BJP’s Hindutva politics is working in Kerala and Congress is the first casualty

For the Bhartiya Janata Party (BJP), 2016 is a landmark year in Kerala politics. Amid the Left wave that swept through the state, the lone lotus bloomed in Nemam, a suburb of the state's capital, marked the first victory for the party in Kerala Assembly elections.

As O Rajagopal, BJP's sole winning candidate put it, the party no longer needs to take a visitor’s pass to enter the state assembly and sit in the visitor’s gallery as once ridiculed by Congress leader from the state, A K Antony.

Representational image. AFP

Representational image. AFP

But Rajagopal, 86, who is more familiar to poll defeats than success in his political life, is a consolation prize for the party in an election, where the party fielded Prime Minister Narendra Modi to spearhead its campaign and roped in the Hindu Ezhavas under the Hindutva umbrella. One could also argue that Rajagopal’s victory is more on account of his acceptability among voters in Nemam, rather than BJP’s growth.

Beyond that, the question is has the party succeeded in making strong inroads to the bipolar political landscape of the state?

Take a look at the numbers. BJP's vote share in this election, 10.5 percent, has risen as compared with the 6 per cent in 2011 assembly elections, but has remained flat when compared with the 10.2 percent it scored in 2014 Lok Sabha polls. Seen together with its ambitious ally, Bhartiya Dharma Jana Sena (BDJS), the vote share is about 14 percent as compared with 16 percent the alliance clocked in local body polls last year. The BDJS contested in 37 seats and garnered 3.9 percent total vote share while BJP finished with 10.5 percent.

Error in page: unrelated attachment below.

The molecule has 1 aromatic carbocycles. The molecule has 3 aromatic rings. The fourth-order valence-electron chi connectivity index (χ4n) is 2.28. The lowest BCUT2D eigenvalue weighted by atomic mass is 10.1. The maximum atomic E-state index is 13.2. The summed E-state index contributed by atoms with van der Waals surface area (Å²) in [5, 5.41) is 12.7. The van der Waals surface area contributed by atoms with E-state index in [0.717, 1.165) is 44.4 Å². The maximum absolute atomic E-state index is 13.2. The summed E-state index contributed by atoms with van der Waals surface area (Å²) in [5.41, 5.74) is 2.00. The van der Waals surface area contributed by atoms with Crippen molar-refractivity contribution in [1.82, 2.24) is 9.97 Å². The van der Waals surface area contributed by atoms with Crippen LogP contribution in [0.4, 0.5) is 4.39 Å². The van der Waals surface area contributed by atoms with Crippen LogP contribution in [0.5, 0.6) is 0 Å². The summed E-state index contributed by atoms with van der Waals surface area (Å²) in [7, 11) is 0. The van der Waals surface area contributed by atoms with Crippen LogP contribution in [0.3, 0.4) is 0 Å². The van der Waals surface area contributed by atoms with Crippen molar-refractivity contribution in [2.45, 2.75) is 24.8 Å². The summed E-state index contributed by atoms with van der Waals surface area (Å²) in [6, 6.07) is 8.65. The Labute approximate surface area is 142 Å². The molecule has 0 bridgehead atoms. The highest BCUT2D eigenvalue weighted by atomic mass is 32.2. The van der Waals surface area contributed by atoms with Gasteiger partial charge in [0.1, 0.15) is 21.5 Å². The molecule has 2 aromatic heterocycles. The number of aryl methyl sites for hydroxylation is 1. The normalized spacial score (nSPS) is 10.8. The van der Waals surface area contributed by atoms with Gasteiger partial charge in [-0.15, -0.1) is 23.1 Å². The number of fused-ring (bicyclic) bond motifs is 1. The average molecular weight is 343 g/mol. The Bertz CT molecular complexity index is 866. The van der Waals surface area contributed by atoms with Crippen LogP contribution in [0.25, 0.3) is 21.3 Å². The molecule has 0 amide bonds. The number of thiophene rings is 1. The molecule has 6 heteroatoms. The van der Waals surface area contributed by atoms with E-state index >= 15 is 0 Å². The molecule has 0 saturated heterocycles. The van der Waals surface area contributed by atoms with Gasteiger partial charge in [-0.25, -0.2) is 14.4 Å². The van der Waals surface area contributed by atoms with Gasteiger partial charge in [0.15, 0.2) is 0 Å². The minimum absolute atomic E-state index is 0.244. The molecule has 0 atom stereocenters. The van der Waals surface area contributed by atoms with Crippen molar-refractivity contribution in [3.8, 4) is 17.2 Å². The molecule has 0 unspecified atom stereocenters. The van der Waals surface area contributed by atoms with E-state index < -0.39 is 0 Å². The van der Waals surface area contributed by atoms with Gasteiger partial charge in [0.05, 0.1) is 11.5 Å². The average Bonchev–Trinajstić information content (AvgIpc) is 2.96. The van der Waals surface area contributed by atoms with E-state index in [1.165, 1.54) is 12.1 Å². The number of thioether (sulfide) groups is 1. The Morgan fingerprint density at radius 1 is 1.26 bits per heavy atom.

At this stage, that's hardly any progress considering the huge clout of Hindu Ezhavas in central Kerala (Alappuzha, Kollam districts where the BJP-BDJS combine didn’t live upto the expectations) whose support BDJS chief, Vellappalli Natesan claims to enjoy.

Easy win for LDF

As noted in an earlier article, the LDF's victory is a gift by the Congress-led UDF government that has spent most of its five-year term excelling in the art of embracing scams ranging from Solar Saritha to bar bribery to flip-flops on liquor policies, with no major development progress to show. There was a strong anti-incumbency wave.

Also, the government’s inability to act on time in the Jisha murder case too added to an anti-incumbency wave in the state. There are reasons to believe that a large chunk of the Hindu Ezhava votes have gone to the LDF in the pro-Left wave. This, along with a drift in the minority votes, enabled LDF to score 91 seats in the 140 seat assembly leaving UDF with only 48 seats.

But, the bigger points to note here are these.

Even though, BJP alone has not made a big progress in this round of polls, the BJP-BDJS combine has managed to retain most of its vote share it scored in local body polls (just above 14 percent vs 16 percent). This proves that the gain in vote share in November last year was no one-time wonder. If things turn favourable, this combination can emerge as a major challenge for both fronts and more to the UDF in future.